A bomb ripped through this scene, bringing walls and roof down upon everyone. Those who were not crushed or slowly asphyxiated by masonry were horrifically burned when shattered gas mains burst into flames beneath the rubble. The lifeless bodies of fifteen innocent men, women and children were dragged from the ruins. The same again and then some escaped with their lives.
Such was the carnage of the McGurk’s Bar Massacre.
A young boy saw the bomb being planted in the outside hallway and the fuse lit by a man who then got into a car with two other men in it before escaping into the night. This lad was able to give police a vivid description of the car and the masked stranger. He warned a passerby that there was a bomb and the man escaped with seconds to spare. He testifies to the boy having saved his life. Nevertheless, these witness statements and those of the survivors; an admission by the Loyalists themselves and a whole gamut of evidence was ignored by the RUC. Instead, without substance or substantiation, they placed on file in a Duty Officers report that this was a bomb-in-transit: our loved ones were guilty by association if not complicit in acts of terrorism. They were to blame.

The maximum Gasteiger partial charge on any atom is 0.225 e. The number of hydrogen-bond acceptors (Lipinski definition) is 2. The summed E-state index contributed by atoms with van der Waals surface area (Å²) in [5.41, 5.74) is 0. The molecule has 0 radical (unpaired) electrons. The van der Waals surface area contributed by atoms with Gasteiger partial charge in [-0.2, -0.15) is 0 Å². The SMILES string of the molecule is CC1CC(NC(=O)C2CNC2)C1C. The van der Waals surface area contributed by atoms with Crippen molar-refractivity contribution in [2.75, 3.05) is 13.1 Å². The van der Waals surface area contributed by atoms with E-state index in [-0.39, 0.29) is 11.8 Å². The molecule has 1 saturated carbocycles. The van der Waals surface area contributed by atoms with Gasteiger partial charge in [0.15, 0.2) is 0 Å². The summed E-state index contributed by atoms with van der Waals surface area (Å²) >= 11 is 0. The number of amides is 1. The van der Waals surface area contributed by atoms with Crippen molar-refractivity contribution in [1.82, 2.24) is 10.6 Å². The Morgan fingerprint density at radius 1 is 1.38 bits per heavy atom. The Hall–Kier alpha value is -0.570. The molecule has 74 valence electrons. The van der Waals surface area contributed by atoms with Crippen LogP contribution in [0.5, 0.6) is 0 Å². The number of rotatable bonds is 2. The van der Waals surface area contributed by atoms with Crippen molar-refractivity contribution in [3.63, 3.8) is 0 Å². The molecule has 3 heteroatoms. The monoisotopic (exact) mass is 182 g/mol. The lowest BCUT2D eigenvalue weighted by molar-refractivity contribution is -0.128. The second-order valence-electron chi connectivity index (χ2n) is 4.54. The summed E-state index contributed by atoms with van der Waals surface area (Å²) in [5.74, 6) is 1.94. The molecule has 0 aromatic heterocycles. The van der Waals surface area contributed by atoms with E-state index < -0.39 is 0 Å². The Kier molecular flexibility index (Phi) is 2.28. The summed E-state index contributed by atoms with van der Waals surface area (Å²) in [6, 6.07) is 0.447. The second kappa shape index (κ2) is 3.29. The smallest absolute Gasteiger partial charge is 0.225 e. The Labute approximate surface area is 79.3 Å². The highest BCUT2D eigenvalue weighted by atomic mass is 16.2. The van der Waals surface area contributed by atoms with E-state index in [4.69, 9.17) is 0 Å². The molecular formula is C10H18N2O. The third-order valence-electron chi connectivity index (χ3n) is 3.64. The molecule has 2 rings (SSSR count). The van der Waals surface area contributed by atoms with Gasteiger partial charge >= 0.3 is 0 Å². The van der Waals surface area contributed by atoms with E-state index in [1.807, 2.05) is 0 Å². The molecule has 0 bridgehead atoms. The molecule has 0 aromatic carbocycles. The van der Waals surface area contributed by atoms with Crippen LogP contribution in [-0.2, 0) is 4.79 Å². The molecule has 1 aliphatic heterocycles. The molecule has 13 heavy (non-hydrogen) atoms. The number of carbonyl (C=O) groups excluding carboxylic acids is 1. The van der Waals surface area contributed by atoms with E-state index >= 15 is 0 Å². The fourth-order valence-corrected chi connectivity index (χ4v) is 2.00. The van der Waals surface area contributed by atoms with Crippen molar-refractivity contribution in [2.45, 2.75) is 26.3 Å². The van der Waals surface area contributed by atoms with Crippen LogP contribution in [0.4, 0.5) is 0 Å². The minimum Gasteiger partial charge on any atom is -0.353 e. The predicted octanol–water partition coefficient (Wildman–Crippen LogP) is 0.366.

An archive that the families discovered in 2009 proved though that two British Army Technical Officers, experts in explosion patterning and disposal who “happened” on to the scene, recorded that the bomb had been placed “outside” the bar. This is recorded in a Director of Operations Brief so the General Officer Commanding British Forces in Northern Ireland knew this as fact.
Nevertheless, swiftly, the disinformation created by the RUC was then drip-fed into the intelligence stream. It even became the basis for government briefings and speeches. It was leaked to the press and was fed into the public consciousness. It became a lie that allowed the true culprits go free until one admitted of his own volition to the crimes after many years as a paramilitary killer. Still the investigation went no further even though intelligence naming the other culprits was in their possession.
I have placed all of these archives in the research section of our campaign website. The reason that I have been able to do this is that we, the families, the Pat Finucane Centre and the British Irish Rights Watch and not the authorities, found them. Not investigating officers of the RUC, not investigating officers of the Ombudsman or HET, not investigating officers of the reformed Police Service of Northern Ireland. WE found them.